Javier Castillo-sicairos, Appellant, v. United States Parole Commission, Appellee, 866 F.2d 262 (8th Cir. 1989)Annotate this Case
Javier Castillo-Sicairos, pro se.
Franklin L. Noel, Asst. U.S. Atty., Minneapolis, Minn., for appellee.
Before McMILLIAN, JOHN R. GIBSON and MAGILL, Circuit Judges.
Javier Castillo-Sicairos, a federal prisoner, appeals from the district court's1 order denying without an evidentiary hearing his 28 U.S.C. § 2241 petition for a writ of habeas corpus which challenged the United States Parole Commission's (Parole Commission) rating of his offense severity. For reversal, Castillo-Sicairos argues that the district court erred in ruling that the Parole Commission did not abuse its discretion in considering information in dismissed counts in calculating his severity rating. For the reasons discussed below, we affirm the judgment of the district court.
Castillo-Sicairos was convicted upon an Alford plea of conspiracy to distribute and to possess with intent to distribute heroin and cocaine (Count 2) in violation of 21 U.S.C. § 846, and distribution of cocaine (Count 4) in violation of 21 U.S.C. § 841. See North Carolina v. Alford, 400 U.S. 25, 91 S. Ct. 160, 27 L. Ed. 2d 162 (1970). In return for the plea, the government agreed to dismiss five other counts against him, and to recommend a sentence of no more than seven years imprisonment. Castillo-Sicairos was sentenced to seven years imprisonment and a special parole term of fifteen years on Count 4; imposition of sentence on Count 2 was suspended and Castillo-Sicairos was placed on probation for five years consecutive to the imprisonment portion of the sentence on Count 4. In addition, a fine of $5,000 and a special assessment of $100 was imposed.
The Parole Commission rated Castillo-Sicairos's offense behavior as a Category Six severity on the ground that he was a conspirator in the possession and distribution of 521.25 grams of pure heroin and 29.64 grams of pure cocaine, resulting in a Parole Commission Release Guideline (Guideline) range of 40-52 months. A presumptive parole date after service of 48 months was recommended. Castillo-Sicairos pursued an unsuccessful administrative appeal in which he claimed the Commission improperly used the amounts of heroin in the dismissed counts, in breach of the plea agreement; and improperly used information in Count 2, for which he received probation. Castillo-Sicairos then filed the instant habeas petition raising the same claims. He asserted his offense severity rating should have been four, resulting in a presumptive parole date after service of 12-18 months.
The district court held that Castillo-Sicairos failed to show the plea agreement had been breached; and that the Parole Commission may consider a wide range of information including dismissed counts and convictions for which the inmate was sentenced to a term of probation. This appeal followed.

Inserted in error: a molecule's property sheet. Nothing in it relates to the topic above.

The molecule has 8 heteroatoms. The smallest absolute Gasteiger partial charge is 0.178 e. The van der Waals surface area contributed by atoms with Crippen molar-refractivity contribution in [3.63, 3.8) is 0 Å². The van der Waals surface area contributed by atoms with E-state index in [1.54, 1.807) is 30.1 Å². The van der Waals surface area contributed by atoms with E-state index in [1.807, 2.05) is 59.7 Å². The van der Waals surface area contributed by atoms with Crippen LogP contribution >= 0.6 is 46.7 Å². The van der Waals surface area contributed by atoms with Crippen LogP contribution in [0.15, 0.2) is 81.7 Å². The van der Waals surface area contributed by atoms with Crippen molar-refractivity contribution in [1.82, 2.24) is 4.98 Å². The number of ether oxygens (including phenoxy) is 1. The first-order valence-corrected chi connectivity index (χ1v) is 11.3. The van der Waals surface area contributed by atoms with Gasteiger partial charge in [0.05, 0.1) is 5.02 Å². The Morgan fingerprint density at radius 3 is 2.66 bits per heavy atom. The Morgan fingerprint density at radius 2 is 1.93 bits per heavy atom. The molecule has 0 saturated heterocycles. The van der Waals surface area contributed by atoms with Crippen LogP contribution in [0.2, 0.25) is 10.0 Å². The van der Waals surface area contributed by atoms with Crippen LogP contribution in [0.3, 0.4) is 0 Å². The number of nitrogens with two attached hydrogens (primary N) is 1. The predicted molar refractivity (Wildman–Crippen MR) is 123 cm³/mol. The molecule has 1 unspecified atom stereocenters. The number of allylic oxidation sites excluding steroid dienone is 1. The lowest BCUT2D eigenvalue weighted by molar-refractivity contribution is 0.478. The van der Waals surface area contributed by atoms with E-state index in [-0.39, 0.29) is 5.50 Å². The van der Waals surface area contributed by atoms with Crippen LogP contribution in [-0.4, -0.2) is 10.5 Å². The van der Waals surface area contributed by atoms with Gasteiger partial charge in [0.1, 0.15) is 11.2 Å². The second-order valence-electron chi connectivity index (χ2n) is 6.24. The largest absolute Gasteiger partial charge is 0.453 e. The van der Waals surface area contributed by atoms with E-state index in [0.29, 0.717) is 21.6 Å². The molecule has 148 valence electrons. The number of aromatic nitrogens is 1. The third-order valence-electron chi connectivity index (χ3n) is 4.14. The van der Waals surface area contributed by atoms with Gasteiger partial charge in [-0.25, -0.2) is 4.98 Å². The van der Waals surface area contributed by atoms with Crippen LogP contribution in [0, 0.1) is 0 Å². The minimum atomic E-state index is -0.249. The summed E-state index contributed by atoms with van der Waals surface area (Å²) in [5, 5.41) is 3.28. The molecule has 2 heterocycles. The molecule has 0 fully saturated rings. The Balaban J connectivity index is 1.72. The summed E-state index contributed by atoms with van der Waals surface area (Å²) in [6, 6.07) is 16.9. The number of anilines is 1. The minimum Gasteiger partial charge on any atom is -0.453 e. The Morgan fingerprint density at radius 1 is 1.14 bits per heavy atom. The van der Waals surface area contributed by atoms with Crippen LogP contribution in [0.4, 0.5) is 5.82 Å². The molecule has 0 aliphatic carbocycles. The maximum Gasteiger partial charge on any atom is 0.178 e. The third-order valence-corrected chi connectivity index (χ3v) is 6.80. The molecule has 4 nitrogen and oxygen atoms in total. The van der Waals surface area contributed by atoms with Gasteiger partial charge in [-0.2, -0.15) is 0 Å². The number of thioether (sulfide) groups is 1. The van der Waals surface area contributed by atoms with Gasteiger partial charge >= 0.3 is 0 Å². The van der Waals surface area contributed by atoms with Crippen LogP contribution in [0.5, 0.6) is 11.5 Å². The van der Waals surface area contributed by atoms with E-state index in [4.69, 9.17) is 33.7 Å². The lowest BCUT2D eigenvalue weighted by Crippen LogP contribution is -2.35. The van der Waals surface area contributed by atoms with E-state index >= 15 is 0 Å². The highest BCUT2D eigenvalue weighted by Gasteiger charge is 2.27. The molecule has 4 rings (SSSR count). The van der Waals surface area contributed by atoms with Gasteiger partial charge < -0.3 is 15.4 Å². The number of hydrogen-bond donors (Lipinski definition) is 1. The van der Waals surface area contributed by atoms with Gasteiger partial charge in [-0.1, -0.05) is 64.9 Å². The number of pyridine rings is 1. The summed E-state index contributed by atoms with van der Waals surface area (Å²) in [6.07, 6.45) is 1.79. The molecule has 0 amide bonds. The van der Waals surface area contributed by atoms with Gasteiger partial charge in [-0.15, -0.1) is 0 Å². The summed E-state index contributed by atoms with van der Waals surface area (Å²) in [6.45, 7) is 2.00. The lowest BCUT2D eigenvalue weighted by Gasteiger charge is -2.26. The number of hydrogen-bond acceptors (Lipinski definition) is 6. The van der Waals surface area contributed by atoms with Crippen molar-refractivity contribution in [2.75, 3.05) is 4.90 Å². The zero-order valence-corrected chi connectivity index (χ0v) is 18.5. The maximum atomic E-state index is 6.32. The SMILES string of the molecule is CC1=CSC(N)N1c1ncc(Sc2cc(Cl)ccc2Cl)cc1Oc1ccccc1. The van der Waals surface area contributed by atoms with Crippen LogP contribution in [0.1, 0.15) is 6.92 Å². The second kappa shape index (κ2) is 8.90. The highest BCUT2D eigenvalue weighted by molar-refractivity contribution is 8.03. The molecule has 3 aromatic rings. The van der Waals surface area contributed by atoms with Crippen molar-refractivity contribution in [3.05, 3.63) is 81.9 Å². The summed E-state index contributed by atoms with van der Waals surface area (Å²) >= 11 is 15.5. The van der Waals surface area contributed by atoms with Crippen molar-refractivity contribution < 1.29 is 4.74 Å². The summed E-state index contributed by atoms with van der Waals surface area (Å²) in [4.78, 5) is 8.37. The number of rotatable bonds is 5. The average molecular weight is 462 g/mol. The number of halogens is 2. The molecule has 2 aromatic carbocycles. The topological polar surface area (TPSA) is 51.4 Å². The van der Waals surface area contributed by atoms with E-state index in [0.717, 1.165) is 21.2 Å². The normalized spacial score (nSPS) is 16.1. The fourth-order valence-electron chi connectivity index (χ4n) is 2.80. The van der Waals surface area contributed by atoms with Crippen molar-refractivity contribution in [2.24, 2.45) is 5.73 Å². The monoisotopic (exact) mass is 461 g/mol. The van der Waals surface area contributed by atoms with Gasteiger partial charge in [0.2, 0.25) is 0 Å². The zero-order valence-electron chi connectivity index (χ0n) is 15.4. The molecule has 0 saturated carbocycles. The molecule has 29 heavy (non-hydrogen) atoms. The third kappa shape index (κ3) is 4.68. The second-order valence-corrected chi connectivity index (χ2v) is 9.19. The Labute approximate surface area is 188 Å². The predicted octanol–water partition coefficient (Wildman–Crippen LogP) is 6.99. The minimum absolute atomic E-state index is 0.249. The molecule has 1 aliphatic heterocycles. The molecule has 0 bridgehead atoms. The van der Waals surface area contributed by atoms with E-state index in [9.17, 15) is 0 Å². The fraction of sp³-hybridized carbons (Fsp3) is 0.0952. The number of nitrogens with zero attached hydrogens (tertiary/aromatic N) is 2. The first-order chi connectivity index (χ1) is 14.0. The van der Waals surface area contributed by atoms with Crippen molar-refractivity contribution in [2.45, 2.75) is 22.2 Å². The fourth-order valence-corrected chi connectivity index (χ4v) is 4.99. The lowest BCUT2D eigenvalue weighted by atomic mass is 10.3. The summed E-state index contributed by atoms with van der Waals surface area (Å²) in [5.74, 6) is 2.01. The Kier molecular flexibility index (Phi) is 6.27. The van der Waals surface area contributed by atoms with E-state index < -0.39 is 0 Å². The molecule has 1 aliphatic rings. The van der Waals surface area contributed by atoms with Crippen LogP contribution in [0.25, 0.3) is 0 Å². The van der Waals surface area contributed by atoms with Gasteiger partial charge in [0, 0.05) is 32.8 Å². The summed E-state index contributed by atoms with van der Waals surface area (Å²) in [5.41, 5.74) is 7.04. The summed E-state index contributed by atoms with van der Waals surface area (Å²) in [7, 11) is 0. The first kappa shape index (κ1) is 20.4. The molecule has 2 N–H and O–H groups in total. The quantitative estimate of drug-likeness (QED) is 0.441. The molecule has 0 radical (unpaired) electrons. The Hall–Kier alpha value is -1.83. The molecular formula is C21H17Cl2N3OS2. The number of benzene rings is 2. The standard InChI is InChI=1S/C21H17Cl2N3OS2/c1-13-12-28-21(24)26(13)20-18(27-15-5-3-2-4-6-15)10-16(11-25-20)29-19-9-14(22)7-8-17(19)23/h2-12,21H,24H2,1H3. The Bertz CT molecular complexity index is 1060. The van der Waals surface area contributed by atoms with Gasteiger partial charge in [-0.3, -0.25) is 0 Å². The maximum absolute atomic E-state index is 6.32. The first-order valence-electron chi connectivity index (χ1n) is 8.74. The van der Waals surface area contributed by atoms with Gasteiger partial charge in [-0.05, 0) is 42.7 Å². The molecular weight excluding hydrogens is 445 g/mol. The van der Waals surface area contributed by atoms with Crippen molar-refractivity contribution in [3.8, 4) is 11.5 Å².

A Parole Commission's severity-rating decision will be upheld by this court unless it is "arbitrary, capricious, an abuse of discretion, or otherwise not in accordance with law." Perry v. United States Parole Comm'n, 831 F.2d 811, 812 (8th Cir. 1987), cert. denied, --- U.S. ----, 108 S. Ct. 1230, 99 L. Ed. 2d 429 (1988). The district court correctly noted that the Parole Commission may consider dismissed counts, see Peak v. Petrovsky, 734 F.2d 402, 404 (8th Cir. 1984), and convictions carrying sentences of probation, see Borre v. Garrison, 536 F. Supp. 76, 79 (E.D. Va.), aff'd, 691 F.2d 492 (4th Cir. 1982). Moreover, the Parole Commission may use information in a presentence investigation report expressly disregarded by the sentencing court, if the Parole Commission finds the information sufficiently accurate for its own purpose. Blue v. Lacy, 857 F.2d 479, 481 (8th Cir. 1988) (per curiam).
Upon review of the record, and especially the plea agreement, we conclude the district court did not err in dismissing the petition without an evidentiary hearing. The plea agreement specifically provides, in a separate paragraph, as follows:
Recommendation to U.S. Parole Commission
The defendant understands that the government retains its right to make whatever recommendation it deems appropriate to the United States Parole Commission.
There is no indication that the dismissed counts would not be considered by the Parole Commission.
For the first time on appeal, Castillo-Sicairos' claims the Parole Commission did not inform him of the information it would rely upon and did not provide him with an opportunity to respond. Castillo-Sicairos also now claims the Parole Commission violated its own "principle of parsimony" which provides that a parole decision generally will be placed in the lower half of the applicable Guideline range. We decline to consider these arguments which were not presented to the district court. See Ryder v. Morris, 752 F.2d 327, 332 (8th Cir.), cert. denied, 471 U.S. 1126, 105 S. Ct. 2660, 86 L. Ed. 2d 276 (1985).
Accordingly, the decision of the district court is affirmed.
The Honorable Harry H. MacLaughlin, United States District Judge for the District of Minnesota